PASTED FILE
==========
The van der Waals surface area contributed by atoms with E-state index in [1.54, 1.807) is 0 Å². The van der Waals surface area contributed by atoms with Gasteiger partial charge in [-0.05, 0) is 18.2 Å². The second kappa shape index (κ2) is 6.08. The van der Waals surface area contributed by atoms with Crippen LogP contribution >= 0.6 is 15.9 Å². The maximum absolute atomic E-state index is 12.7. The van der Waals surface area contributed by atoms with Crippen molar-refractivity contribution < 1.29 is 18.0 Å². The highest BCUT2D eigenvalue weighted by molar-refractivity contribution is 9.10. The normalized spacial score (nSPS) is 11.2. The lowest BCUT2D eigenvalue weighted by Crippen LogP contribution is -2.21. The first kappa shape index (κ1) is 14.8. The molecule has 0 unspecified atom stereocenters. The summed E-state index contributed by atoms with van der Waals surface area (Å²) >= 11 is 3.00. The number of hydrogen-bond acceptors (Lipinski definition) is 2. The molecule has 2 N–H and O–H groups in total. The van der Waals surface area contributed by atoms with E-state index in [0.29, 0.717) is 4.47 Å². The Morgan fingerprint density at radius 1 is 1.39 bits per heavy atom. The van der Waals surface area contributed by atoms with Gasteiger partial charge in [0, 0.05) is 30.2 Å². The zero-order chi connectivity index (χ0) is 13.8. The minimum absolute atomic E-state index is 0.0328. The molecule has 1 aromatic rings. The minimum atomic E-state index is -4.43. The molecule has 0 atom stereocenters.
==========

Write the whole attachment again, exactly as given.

The van der Waals surface area contributed by atoms with E-state index in [1.54, 1.807) is 0 Å². The van der Waals surface area contributed by atoms with Gasteiger partial charge in [-0.05, 0) is 18.2 Å². The second kappa shape index (κ2) is 6.08. The van der Waals surface area contributed by atoms with Crippen LogP contribution >= 0.6 is 15.9 Å². The maximum absolute atomic E-state index is 12.7. The van der Waals surface area contributed by atoms with Crippen molar-refractivity contribution < 1.29 is 18.0 Å². The highest BCUT2D eigenvalue weighted by molar-refractivity contribution is 9.10. The normalized spacial score (nSPS) is 11.2. The lowest BCUT2D eigenvalue weighted by Crippen LogP contribution is -2.21. The first kappa shape index (κ1) is 14.8. The molecule has 0 unspecified atom stereocenters. The summed E-state index contributed by atoms with van der Waals surface area (Å²) >= 11 is 3.00. The number of hydrogen-bond acceptors (Lipinski definition) is 2. The molecule has 2 N–H and O–H groups in total. The van der Waals surface area contributed by atoms with E-state index in [0.29, 0.717) is 4.47 Å². The Morgan fingerprint density at radius 1 is 1.39 bits per heavy atom. The van der Waals surface area contributed by atoms with Gasteiger partial charge in [0, 0.05) is 30.2 Å². The zero-order chi connectivity index (χ0) is 13.8. The minimum absolute atomic E-state index is 0.0328. The molecule has 1 aromatic rings. The minimum atomic E-state index is -4.43. The molecule has 0 atom stereocenters.